Author + information
- Received November 5, 1985
- Revision received March 4, 1986
- Accepted April 8, 1986
- Published online September 1, 1986.
- Anthony Y. Fung, MD1,
- Peter Lai, MD1,
- Jack E. Juni, MD,
- Patrick D.V. Bourdillon, MD1,
- Joseph A. Walton Jr., MD1,
- Nathan Laufer, MD1,
- Andrew J. Buda, MD, FACC1,
- Bertram Pitt, MD, FACC1 and
- William W. O’Neill, MD*,1
- ↵*Address for reprints: William W. O’Neill, MD, Room F-245, Cardiology Division, University of Michigan Hospitals, 1500 East Medical Center Drive, Ann Arbor, Michigan 48109.
To compare the efficacy of emergency percutaneous transluminal coronary angioplasty and intracoronary streptokinase in preventing exercise-induced periinfarct ischemia, 28 patients presenting within 12 hours of the onset of symptoms of acute myocardial infarction were prospectively randomized. Of these, 14 patients were treated with emergency angioplasty and 14 patients received intracoronary streptokinase. Recatheterization and submaximal exercise thallium-201 single photon emission computed tomography were performed before hospital discharge. Periinfarct ischemia was defined as a reversible thallium defect adjacent to a fixed defect assessed qualitatively.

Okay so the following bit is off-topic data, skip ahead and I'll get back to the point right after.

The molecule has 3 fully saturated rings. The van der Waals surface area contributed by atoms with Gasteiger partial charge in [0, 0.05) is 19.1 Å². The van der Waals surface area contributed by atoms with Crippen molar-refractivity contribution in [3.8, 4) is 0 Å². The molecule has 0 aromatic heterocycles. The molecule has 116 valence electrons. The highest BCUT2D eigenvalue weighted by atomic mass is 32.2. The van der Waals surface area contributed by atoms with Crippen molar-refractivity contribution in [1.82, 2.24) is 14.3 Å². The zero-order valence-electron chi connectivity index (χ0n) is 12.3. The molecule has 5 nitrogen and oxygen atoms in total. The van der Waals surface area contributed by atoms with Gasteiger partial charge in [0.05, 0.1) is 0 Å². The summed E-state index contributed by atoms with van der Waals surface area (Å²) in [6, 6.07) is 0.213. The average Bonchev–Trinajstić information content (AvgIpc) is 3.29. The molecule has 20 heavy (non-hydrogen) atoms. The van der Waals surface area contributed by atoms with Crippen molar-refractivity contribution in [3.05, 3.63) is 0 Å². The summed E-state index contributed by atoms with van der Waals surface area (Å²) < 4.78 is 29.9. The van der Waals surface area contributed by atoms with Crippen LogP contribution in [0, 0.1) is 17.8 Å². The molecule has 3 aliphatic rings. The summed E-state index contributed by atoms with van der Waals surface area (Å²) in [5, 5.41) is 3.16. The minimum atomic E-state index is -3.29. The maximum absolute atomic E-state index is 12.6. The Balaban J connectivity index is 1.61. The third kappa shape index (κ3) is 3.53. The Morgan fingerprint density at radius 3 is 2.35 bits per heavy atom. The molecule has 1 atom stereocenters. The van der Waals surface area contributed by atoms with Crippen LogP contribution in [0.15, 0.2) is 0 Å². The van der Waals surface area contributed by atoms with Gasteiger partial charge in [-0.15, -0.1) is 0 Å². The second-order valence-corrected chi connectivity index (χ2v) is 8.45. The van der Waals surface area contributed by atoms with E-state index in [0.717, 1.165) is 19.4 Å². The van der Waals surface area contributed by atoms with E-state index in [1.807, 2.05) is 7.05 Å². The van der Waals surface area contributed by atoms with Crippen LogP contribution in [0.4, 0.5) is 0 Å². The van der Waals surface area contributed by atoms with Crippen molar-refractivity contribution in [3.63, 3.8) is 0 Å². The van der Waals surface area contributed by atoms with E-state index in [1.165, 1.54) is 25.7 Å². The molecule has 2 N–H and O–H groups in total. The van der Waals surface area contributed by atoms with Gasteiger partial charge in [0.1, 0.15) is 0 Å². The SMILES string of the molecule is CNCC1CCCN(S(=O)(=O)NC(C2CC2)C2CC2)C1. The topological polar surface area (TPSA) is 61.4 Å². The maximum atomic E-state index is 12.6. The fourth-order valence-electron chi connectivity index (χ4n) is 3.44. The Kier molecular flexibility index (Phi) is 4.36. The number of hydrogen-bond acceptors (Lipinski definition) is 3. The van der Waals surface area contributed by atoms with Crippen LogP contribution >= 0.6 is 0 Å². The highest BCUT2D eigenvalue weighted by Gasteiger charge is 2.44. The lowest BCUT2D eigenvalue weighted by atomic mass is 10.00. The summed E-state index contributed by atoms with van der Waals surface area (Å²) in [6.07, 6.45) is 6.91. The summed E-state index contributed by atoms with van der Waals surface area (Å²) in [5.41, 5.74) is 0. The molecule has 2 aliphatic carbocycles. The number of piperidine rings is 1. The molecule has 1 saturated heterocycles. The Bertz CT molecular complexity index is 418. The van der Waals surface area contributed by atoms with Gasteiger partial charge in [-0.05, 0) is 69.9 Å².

Successful reperfusion was achieved in 86% of patients treated with emergency angioplasty and 86% of patients treated with intracoronary streptokinase (p = NS). Residual stenosis of the infarct-related coronary artery shown at predischarge angiography was 43.8 ± 31.4% for the angioplasty group and 75.0 ± 15.6% for the streptokinase group (p < 0.05). Of the angioplasty group, 9% developed exercise-induced periinfarct ischemia compared with 60% of the streptokinase group (p < 0.05). Thus, patients with acute myocardial infarction treated with emergency angioplasty had significantly less severe residual coronary stenosis and exercise-induced periinfarct ischemia than did those treated with intracoronary streptokinase. These results suggest further application of coronary angioplasty in the management of acute myocardial infarction.
- Received November 5, 1985.
- Revision received March 4, 1986.
- Accepted April 8, 1986.
- American College of Cardiology Foundation